Health solutions 'hiding in plain sight' and must be funded under Budget 2022
- Irish Hospital Consultants Association launches Pre-Budget Submission;
- Consultants say additional funding for Covid must be retained and redeployed as needed to fund significant deficits in acute public hospital care;
- Failure to set, resource and achieve more robust targets is leading to longer waiting lists, with over 290,000 people waiting longer than a year to be assessed or treated by a hospital consultant;
- 6,000 additional acute public hospital beds required under revised National Development Plan by 2030 – with half of these beds needed urgently within the next 3 years;
- Fill the 1 in 5 vacant permanent consultant posts without delay and appoint additional consultants to urgently assess and treat the 907,617 people on hospital waiting lists across the country.
IHCA President, Professor Alan Irvine: “The 2022 Health Budget needs to ensure that public hospital and mental health services have sufficient levels of current and capital funding to provide timely, high-quality care to patients. There is a high risk, in the aftermath of the extraordinary challenges we have all experienced since March 2020, that accumulated stress, health and general wellbeing problems will adversely impact on healthcare staff - and ultimately our patients. The solutions are ‘hiding in plain sight’. The Government must embrace them and implement them, so that our public health service is fit for purpose for the patients of today and in the years to come.”
The Irish Hospital Consultants Association (IHCA) has today (Wednesday 15 September 2021) said that it is critical Budget 2022 retains the additional funding for Covid allocated this year, and that the Government ensures the redeployment of funds goes towards addressing the severe deficits in bed capacity, hospital facilities and Consultant staffing across our acute public hospital services.
With the number of people on hospital waiting lists now at 907,617, with over 290,000* people waiting longer than a year to be assessed and treated by a hospital consultant, the IHCA said Budget 2022 has to put in practice the political commitments made to the public and to healthcare professionals.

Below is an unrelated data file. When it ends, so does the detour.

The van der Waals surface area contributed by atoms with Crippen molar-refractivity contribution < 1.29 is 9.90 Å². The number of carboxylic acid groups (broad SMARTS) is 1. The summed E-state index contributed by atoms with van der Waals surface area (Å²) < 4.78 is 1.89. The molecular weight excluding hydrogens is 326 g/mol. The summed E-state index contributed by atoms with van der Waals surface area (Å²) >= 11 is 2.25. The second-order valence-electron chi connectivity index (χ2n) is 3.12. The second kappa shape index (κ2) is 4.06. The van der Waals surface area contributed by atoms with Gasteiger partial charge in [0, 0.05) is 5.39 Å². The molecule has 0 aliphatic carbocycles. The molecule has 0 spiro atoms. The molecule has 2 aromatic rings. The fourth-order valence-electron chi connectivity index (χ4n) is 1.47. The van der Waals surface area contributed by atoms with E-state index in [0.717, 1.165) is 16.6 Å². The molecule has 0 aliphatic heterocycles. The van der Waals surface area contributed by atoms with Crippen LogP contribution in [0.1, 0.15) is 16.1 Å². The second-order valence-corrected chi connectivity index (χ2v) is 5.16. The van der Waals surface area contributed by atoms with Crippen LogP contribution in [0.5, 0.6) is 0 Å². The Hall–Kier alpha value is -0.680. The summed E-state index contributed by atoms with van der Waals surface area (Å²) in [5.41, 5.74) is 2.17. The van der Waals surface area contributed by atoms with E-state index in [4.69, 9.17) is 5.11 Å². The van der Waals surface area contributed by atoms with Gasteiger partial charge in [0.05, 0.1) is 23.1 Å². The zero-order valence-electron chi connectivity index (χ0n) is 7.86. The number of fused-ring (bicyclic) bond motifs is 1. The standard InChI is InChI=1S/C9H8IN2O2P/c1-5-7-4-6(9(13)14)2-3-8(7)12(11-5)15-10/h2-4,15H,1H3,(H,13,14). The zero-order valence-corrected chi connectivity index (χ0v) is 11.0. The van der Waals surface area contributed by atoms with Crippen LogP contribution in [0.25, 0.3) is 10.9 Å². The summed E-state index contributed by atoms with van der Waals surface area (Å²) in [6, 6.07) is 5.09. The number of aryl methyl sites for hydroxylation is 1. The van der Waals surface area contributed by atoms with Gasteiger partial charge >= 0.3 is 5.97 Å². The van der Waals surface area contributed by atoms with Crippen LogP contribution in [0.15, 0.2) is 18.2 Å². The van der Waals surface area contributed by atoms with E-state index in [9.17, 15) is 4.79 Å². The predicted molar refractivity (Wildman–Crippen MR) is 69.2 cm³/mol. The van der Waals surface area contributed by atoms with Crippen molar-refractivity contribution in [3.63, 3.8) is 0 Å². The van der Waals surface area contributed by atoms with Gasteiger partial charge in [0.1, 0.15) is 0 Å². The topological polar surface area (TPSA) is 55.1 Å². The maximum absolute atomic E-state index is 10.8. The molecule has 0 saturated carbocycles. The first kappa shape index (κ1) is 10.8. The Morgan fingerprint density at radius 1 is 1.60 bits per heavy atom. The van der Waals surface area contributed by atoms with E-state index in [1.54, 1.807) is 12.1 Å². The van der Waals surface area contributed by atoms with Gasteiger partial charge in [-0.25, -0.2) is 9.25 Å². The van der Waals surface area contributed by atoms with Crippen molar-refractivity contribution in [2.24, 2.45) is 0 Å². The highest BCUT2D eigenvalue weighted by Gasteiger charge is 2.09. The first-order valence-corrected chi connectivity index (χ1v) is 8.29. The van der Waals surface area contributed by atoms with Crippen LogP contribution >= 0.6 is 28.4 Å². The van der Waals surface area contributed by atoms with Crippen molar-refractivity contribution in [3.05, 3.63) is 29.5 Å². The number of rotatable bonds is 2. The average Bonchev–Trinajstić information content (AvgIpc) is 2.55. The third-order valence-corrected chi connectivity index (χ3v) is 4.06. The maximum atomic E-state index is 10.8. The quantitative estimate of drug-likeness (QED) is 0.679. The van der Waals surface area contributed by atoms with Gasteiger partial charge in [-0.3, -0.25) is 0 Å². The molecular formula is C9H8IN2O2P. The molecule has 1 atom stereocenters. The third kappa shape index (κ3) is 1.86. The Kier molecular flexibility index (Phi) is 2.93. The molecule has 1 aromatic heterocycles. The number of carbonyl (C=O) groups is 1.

Targets should be realistic but ambitious
In its submission, the IHCA says that there were almost 363,000 less outpatient hospital appointments last year compared with 2019, and that inpatient/day case activity in 2020 was down 255,000 appointments.
While public hospitals attempted to catch up after the postponement of planned care in 2020, the targets for 2021 outlined in the HSE’s National Service Plan were still 194,000 short of 2019 levels. Consultants say the lack of robust targets, coupled with underinvestment in capacity and severe shortages in consultant staffing to meet targets, means that hospital waiting lists will only continue to grow.
Analysis in the Association’s Pre-Budget Submission suggests it may take over a decade to clear the backlog of deferred care built up during the pandemic and bring our unacceptable waiting lists under control.
The Association has called on the Department of Health to bring forward the long-awaited waiting list reduction plan and to provide realistic yet ambitious targets and timescales for the reduction of Ireland’s shocking waiting lists.
Bed capacity commitments must be delivered
As part of its submission, the Association says that 6,000 additional public hospital beds and 4,500 community step-down and rehab beds are required in order to alleviate pressure on the system.
These beds must be delivered under the anticipated, revised National Development Plan by 2030; with half of the additional public hospital beds urgently needed within the first three years of the new plan.